Sir, I have made bold with your name in my will for an executor; and I hope you will not take it ill. Others are joined with you, that will take from you all the trouble. Your favourable aspect will, I know, be a great comfort to my distressed orphans. I am not desirous that they should be great, but good ; and it is my earnest request, that they may be brought up in the fear and admonition of the Lord. Sir, I thank God that I am willing to shake hands in peace with all the world ; and I have comfortable assurances that he will accept me, for the sake of his Son ; and I find God more good than ever I imagined, and wish that his goodness were not so much abused and contemned.

I desire you would be pleased to make choice of an humble, pious man to succeed me in this parsonage. Could I see your face before I depart hence, I would inform you which way I think he may live comfortably among these people, which would be a satisfaction to me before I die.

Dear sir, I beg your prayers, and those of your family, that I may not be daunted or appalled by the powers of hell; that I may have dying graces, and be found in a dying posture ; and, with tears, I entreat, that when you are praying for fatherless and motherless infants, you would then remember my two pretty babes.

Sir, pardon the rude style of this paper, and if my head be discomposed, you cannot wonder at me; however, be pleased to believe that I am, dear sir, your most obliged, most affectionate, and grateful servant, WILLIAM MOMPESSON.



Egham, Nov. 20, 1666. I SUPPOSE this letter will seem no less than a miracle, proving that my habitation is inter vivos. -Being unwilling to affright you with a paper from my own hands, I have gotten a friend to transcribe these lines.

I know you are sensible of my lone condition, of my loss of the kindest wife in the world, whose life was truly inimitable, and her end most comfortable. She was in an excellent posture of preparation when death gave the summons, which filled me with assurances that she is now invested with a crown of righteousness,

By too sad experience I find the maxim verified, Bonum magis carendo quam fruendo cernitur. Had I been thankful as my condition did deserve of me, I might yet have had my dearest in my bosom. But now, farewell all happy days! and God grant that I may repent of my great ingratitude !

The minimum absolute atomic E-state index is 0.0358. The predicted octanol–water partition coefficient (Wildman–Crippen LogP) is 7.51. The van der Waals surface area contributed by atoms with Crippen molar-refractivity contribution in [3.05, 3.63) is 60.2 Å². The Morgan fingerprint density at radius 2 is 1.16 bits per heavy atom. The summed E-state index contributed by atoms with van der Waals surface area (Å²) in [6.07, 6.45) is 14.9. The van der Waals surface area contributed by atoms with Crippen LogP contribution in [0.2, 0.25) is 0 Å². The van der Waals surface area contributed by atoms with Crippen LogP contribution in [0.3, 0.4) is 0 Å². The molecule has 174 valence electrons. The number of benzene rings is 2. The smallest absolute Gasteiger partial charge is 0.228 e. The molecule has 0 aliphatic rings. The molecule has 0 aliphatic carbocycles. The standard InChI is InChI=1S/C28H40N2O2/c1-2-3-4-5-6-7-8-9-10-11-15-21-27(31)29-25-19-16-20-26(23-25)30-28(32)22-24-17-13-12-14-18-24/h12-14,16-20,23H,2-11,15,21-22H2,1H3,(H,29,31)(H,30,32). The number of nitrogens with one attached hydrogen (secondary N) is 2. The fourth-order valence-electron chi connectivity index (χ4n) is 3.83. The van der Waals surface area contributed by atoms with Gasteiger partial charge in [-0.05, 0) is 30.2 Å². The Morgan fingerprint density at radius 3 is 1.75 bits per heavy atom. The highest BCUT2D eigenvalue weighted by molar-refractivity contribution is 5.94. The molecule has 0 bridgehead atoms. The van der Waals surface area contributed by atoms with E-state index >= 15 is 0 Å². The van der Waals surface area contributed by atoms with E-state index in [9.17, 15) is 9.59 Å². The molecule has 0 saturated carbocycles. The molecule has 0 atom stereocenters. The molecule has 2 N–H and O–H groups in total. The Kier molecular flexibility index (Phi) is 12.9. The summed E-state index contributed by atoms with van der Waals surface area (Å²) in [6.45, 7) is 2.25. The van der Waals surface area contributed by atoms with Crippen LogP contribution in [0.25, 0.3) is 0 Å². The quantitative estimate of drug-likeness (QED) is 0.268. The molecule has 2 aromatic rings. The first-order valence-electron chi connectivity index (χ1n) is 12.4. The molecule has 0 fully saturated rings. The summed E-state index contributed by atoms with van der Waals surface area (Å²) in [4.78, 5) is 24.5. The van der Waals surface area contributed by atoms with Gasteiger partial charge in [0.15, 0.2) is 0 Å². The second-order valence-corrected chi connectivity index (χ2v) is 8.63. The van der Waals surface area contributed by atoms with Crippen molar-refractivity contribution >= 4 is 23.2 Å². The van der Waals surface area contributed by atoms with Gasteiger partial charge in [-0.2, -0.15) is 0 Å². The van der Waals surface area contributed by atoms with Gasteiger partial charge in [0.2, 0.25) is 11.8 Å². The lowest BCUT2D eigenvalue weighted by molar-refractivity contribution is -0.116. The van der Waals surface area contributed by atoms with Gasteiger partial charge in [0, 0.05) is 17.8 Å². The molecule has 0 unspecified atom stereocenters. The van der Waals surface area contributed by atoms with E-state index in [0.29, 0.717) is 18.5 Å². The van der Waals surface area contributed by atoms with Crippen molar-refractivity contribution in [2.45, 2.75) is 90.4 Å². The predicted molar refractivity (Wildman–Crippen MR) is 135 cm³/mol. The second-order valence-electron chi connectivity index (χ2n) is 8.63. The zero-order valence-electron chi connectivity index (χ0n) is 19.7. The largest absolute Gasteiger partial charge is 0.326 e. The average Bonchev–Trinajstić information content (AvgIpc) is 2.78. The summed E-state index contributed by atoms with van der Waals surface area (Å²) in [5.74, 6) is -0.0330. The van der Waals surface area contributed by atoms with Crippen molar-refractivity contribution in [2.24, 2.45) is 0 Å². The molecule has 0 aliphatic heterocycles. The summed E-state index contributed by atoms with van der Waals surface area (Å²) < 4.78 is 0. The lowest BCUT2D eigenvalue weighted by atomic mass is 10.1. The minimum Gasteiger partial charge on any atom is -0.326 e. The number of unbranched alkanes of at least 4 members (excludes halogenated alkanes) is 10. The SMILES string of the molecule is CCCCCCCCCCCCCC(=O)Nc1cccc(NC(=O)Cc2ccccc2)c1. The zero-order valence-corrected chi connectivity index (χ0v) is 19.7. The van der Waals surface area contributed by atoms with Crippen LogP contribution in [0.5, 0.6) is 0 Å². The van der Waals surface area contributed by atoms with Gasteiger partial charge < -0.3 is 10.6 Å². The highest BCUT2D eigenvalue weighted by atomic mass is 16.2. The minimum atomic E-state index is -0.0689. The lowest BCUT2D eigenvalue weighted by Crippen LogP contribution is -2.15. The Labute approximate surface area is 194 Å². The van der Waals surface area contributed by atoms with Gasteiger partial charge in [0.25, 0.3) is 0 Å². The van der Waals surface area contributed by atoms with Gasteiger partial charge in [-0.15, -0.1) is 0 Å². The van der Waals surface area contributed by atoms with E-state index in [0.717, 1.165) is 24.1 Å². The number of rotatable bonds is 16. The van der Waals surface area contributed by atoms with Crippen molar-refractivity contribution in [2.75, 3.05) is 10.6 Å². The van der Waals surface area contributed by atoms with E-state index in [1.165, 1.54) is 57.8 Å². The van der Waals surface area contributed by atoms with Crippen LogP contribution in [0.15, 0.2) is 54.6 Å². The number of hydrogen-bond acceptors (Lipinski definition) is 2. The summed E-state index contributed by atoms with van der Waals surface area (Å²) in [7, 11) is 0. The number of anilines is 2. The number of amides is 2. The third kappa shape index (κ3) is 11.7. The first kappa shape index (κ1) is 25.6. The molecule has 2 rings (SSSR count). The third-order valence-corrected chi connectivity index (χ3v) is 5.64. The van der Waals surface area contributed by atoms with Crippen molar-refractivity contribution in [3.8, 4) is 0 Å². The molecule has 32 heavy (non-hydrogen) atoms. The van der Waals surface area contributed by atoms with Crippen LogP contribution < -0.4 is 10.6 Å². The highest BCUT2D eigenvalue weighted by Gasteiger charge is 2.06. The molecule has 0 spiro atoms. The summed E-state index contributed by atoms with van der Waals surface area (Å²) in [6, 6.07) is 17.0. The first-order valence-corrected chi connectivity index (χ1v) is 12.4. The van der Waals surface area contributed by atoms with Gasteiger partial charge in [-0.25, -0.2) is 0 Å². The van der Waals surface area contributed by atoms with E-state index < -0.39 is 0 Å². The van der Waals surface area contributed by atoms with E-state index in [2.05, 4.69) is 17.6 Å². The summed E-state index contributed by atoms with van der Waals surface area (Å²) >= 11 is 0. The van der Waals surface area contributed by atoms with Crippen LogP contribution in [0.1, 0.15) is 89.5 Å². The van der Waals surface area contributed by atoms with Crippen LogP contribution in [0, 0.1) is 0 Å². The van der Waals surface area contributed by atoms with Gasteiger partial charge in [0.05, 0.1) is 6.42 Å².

The condition of this place hath been so dreadful, that I persuade myself it exceeded all history and example. I may truly say, our town was become a Golgotha, the place of skulls; and, had there not been a small remnant of us left, we had been as Sodom, and like unto Gomorrah. My ears never heard such doleful lamentations,-my nose never smelt such noisome smells, -and my eyes never bebeld sucb ghastly spectacles. Here have been seventy-six families visited within my parish, out of which died two hundred and fiftynine persons.

Blessed be God, our fears are now over, none having died of the infection since the eleventh of October, nor is there any one under present suspicion, and all the pesthouses have been several weeks empty.

I intend, if it please God, to spend most of this week in seeing all woollen clothes fumed and purified, as well for the satisfaction as the safety of the country. Here hath been such burying of goods, as the like surely was never known; and, indeed, I think in this we have been too precise. For my own part, I have hardly left apparel to shelter my body from the cold, and have wasted more than need, for example's sake merely.

As to myself, I never was in better health than during the whole time of this dreadful visita